Everyone has an agenda. This can be applied to organizations as well, including departments. As a designer, to maximize your projects, you need to be able to understand the agendas of other departments in your organization, not just yours. As those of us strive to become Art Directors or Project Managers, knowing the agendas of accounting, product development, sales, engineering and more will allow you to be a leader who understands where everyone is coming from and how all of the pieces fit together. Of course, being a manager in marketing, we are always future oriented, trying to get more sales to maximize/ grow profit while using minimal resources. However, what about accounting? The accountants at your company are looking at the past, making sure that the books are balanced and that the company is using its financial resources wisely and making sure all profits and expenditures are accounted for when incurred.
People in organizations also have agendas. In an ideal situation, these agendas are based on what is best for the company and customers, not for themselves or based on ego. For example, it is the CEO and CFO’s responsibility to make sure that financial statements are accurate and that the business is operating in good health. Otherwise, you get into fraudulent situations like Bernie Madoff.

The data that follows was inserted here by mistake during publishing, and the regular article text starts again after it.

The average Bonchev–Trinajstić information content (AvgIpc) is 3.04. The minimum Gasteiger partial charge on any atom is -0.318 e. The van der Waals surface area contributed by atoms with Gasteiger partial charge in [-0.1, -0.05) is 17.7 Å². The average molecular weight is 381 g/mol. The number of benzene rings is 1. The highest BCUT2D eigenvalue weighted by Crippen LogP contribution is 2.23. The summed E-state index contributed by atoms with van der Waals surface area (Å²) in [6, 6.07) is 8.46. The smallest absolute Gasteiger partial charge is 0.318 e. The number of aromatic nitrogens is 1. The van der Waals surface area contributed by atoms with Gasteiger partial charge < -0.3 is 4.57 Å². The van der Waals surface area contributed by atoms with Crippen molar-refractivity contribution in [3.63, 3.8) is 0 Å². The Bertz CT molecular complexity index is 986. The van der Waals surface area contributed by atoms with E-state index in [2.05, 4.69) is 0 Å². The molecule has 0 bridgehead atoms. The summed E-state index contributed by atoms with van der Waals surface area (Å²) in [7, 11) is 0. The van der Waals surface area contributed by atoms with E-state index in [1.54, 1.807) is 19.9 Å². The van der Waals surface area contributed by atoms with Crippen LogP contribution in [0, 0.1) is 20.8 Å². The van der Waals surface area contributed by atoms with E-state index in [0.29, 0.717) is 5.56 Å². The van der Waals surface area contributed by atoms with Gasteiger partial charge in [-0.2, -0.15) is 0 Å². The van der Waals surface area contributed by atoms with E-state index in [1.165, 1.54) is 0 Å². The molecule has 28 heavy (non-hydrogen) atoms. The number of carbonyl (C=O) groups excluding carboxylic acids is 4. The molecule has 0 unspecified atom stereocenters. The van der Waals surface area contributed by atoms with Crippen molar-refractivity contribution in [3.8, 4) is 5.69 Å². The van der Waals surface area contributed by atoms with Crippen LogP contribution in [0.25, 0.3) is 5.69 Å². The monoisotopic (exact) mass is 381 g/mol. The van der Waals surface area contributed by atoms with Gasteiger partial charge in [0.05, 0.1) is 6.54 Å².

Many times there are those who operate from a place of ego, which is not the way to run a business. Other times, things outside of the office have our coworkers and ourselves preoccupied.
In order to be an effective designer, one needs to learn the skill of listening deeply and intently on our coworkers. Dale Carnegie brings this up in his book How to Win Friends and Influence People. Instead of talking just for the sake of filling up space, learn where your coworkers are coming from in regards to their jobs and in general. For the most part, people want to be heard and acknowledged, which gives them satisfaction. It also allows you to imbue yourself with knowledge that is valuable and can be transferred to your marketing projects, seeing how the bigger picture works together.
For example, I have learned analytics, financial accounting, and web scripting. Do I have to be an expert at all of these? No. However, the basic fundamental foundation of these activities allows me to understand what is involved in my coworker’s jobs. I can then choose if I want to become an expert in those fields (which I have with analytics, as it is a valuable skill set for my current job to be able to scope campaigns backed by data and experimentation).
What have you done to understand where your coworkers are coming from? Share below!
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